At Barnardo’s we’ve recently been asking ourselves some really difficult questions. What do we really know about the challenges young people face today? What does it mean to be a "vulnerable" child in 2018? And how can we respond faster and smarter?
Not too long ago, we thought we knew what vulnerability looked like. There were clear categories of children at risk, such as those in care, those being abused and neglected, those growing up in severe deprivation and those with disabilities.
But emerging evidence from our front-line services suggests that some young people are actually facing multiple and overlapping dangers. These range from early trauma and neglect to grooming and sexual abuse, through to criminal exploitation, drugs and gangs.
A recent survey found that 60 per cent of our service managers had supported young people involved in criminal activity. Of those, 75 per cent said these young people had been coerced into breaking the law.
These children were not referred to us in relation to criminal activity, which meant those additional needs hadn’t been identified until they were in Barnardo’s care.
So we know young people are facing increasingly complex and overlapping challenges. To explore this further, we’re currently working with a cross-party group of MPs to investigate the link between school exclusions and knife crime.
But across the UK something else is happening too. The nature of vulnerability is changing, and it no longer respects class or privilege. In today’s world any young person can be cyber-bullied or even groomed online by a paedophile posing as a teenage friend.
How do we respond effectively to the growing number of children facing really severe, overlapping challenges and, at the same time, the prospect that any child or young person is at risk of harm, just because they can access the internet?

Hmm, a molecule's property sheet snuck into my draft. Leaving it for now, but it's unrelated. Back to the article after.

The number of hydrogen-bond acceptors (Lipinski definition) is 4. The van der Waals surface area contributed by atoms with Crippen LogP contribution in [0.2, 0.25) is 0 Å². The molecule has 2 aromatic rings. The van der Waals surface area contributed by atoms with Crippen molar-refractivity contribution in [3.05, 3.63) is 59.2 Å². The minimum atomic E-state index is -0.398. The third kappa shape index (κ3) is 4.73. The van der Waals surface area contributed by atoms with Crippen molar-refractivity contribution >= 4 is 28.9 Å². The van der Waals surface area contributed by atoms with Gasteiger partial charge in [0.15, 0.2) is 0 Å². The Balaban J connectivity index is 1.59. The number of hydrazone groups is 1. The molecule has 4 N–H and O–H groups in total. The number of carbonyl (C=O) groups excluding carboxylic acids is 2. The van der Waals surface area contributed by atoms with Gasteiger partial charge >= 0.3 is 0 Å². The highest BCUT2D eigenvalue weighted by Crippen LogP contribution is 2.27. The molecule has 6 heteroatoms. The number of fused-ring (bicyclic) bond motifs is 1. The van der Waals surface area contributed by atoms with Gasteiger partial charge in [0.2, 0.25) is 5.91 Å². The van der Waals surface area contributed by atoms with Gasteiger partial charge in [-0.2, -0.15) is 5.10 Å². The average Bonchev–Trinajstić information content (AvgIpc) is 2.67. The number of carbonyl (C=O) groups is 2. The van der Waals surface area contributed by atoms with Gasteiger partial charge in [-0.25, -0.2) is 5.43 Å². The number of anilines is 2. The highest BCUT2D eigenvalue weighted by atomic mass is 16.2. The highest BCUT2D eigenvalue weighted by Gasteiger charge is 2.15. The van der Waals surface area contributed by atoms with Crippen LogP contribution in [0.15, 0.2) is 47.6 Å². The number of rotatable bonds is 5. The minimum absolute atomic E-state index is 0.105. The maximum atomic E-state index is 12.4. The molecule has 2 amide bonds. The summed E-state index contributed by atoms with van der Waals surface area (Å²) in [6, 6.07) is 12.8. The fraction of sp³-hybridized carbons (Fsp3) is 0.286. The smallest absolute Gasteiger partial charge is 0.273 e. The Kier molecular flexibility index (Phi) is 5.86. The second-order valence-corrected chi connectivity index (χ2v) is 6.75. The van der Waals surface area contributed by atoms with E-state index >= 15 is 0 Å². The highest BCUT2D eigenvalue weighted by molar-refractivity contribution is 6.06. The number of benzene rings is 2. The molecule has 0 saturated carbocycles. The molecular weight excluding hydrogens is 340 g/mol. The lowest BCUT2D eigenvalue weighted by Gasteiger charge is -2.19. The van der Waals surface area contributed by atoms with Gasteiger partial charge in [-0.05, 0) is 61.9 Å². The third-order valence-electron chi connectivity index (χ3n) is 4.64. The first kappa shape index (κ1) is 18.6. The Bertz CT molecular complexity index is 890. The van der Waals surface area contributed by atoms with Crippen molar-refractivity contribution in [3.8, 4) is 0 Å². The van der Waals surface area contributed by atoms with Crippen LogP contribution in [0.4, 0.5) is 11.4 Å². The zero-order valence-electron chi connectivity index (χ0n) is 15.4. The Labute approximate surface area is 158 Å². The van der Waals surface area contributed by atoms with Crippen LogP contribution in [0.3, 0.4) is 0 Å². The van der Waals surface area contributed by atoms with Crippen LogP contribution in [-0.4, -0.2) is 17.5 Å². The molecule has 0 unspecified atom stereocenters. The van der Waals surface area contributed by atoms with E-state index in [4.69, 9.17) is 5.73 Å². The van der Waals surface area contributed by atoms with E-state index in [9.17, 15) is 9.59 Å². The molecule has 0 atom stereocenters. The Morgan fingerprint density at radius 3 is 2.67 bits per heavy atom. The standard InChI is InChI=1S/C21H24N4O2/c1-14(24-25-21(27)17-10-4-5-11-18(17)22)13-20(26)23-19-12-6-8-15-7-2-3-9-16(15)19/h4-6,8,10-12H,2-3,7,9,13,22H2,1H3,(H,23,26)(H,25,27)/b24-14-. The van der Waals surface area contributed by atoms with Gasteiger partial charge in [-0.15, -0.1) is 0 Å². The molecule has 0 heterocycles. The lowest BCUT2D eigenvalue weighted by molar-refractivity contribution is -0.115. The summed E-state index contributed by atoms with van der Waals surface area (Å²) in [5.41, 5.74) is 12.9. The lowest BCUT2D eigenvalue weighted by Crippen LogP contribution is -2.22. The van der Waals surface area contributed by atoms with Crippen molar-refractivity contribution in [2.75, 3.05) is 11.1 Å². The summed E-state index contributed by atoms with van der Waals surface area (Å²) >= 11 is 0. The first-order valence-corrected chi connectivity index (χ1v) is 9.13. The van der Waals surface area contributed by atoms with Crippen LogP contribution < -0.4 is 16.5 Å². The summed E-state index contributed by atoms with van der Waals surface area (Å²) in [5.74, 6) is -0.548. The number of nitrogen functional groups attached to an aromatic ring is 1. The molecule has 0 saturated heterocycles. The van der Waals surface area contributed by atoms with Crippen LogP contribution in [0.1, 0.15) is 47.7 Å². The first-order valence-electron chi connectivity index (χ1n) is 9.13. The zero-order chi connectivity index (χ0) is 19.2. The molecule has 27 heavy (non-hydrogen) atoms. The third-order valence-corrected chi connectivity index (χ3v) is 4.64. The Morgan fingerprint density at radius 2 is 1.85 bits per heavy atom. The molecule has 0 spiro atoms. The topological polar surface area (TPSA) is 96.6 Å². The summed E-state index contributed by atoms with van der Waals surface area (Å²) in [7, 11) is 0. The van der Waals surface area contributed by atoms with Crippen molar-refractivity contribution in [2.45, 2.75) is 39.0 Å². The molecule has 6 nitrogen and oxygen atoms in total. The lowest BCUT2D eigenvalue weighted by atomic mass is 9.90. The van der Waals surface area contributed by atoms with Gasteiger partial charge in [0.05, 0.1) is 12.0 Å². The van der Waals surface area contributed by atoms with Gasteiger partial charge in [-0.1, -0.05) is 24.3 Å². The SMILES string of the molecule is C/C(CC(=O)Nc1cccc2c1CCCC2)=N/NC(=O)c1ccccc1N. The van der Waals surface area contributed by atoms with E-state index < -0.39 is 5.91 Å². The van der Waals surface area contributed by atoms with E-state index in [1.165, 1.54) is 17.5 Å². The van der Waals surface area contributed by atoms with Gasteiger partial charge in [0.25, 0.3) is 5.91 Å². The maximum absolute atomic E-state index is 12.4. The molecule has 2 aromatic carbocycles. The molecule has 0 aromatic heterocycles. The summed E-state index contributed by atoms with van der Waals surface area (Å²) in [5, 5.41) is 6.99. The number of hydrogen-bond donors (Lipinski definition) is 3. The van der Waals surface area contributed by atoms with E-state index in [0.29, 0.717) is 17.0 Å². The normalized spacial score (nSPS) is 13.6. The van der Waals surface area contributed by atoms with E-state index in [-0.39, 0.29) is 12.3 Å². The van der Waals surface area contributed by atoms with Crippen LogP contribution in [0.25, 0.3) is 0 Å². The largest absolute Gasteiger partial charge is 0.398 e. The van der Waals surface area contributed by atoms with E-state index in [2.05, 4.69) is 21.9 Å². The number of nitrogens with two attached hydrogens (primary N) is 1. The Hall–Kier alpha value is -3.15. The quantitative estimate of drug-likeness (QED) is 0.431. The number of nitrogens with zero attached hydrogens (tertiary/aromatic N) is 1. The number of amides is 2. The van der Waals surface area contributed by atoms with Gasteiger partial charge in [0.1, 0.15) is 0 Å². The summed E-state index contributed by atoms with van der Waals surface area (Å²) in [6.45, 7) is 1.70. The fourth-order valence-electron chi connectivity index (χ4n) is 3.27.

We must also consider whether the current offer for young people is sufficient to meet their needs.
Between 2010/11 and 2015/16, central government funding for children’s services fell by £2.4bn, 24 per cent, in real terms. The Local Government Association estimates that councils face a further funding gap for children’s services of at least £3bn by 2025.
So the challenges facing children have changed and evolved at the same time as demand for services has increased and resources have become constrained.
At Barnardo’s we’re really clear that we need a radical new approach. The children’s services eco-system has to move away from short-term thinking, siloed decision-making and the traditional transactional relationships that are underpinned by a competitive scramble, towards long-term, sustained interventions that can actually transform the life chances of the most vulnerable children in our society.
To drive this new way of thinking and acting, we’re developing strategic partnerships. We are helping to bring together partners including national government, local authorities, the police, the NHS and, crucially, families and communities to co-design, co-create and co-deliver the services children really need, with a strong emphasis on prevention.
In Newport, Barnardo’s is working in a long-term partnership with the council to deliver sustainable, transformative change for vulnerable children. An independent evaluation found that 48 per cent of all families supported had achieved very positive outcomes through successful early intervention. The evaluation also found an average cost-benefit ratio of approximately £31 for every £1 spent on the service overall.
Barnardo’s is developing similar partnerships around the country. Our aim is not just to improve support for children today, but also to achieve systems change so that we can step in even earlier and deliver even better outcomes for more children tomorrow.
No single agency has all the answers, but with bold and brave thinking, and embracing our interdependence along the way, we have a chance. Anything less simply won’t work.
Javed Khan is the chief executive of Barnardo’s